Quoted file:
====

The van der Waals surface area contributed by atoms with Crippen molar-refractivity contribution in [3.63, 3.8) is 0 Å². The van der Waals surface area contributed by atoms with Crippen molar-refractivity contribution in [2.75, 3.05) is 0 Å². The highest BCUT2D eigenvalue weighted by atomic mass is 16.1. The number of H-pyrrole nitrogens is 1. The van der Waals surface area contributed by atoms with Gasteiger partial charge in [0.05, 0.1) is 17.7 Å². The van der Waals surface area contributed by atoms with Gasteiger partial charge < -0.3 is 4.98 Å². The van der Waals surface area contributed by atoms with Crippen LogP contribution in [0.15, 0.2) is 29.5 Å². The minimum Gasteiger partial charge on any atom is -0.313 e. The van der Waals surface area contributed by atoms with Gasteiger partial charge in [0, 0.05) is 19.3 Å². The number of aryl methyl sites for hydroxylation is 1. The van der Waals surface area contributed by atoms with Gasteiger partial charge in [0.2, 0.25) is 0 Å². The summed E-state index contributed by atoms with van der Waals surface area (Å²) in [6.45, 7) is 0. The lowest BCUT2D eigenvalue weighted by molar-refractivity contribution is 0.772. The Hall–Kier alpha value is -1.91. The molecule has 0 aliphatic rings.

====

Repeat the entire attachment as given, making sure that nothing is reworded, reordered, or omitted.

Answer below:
The van der Waals surface area contributed by atoms with Crippen molar-refractivity contribution in [3.63, 3.8) is 0 Å². The van der Waals surface area contributed by atoms with Crippen molar-refractivity contribution in [2.75, 3.05) is 0 Å². The highest BCUT2D eigenvalue weighted by atomic mass is 16.1. The number of H-pyrrole nitrogens is 1. The van der Waals surface area contributed by atoms with Gasteiger partial charge in [0.05, 0.1) is 17.7 Å². The van der Waals surface area contributed by atoms with Gasteiger partial charge < -0.3 is 4.98 Å². The van der Waals surface area contributed by atoms with Crippen LogP contribution in [0.15, 0.2) is 29.5 Å². The minimum Gasteiger partial charge on any atom is -0.313 e. The van der Waals surface area contributed by atoms with Gasteiger partial charge in [0, 0.05) is 19.3 Å². The number of aryl methyl sites for hydroxylation is 1. The van der Waals surface area contributed by atoms with Gasteiger partial charge in [0.2, 0.25) is 0 Å². The summed E-state index contributed by atoms with van der Waals surface area (Å²) in [6.45, 7) is 0. The lowest BCUT2D eigenvalue weighted by molar-refractivity contribution is 0.772. The Hall–Kier alpha value is -1.91. The molecule has 0 aliphatic rings.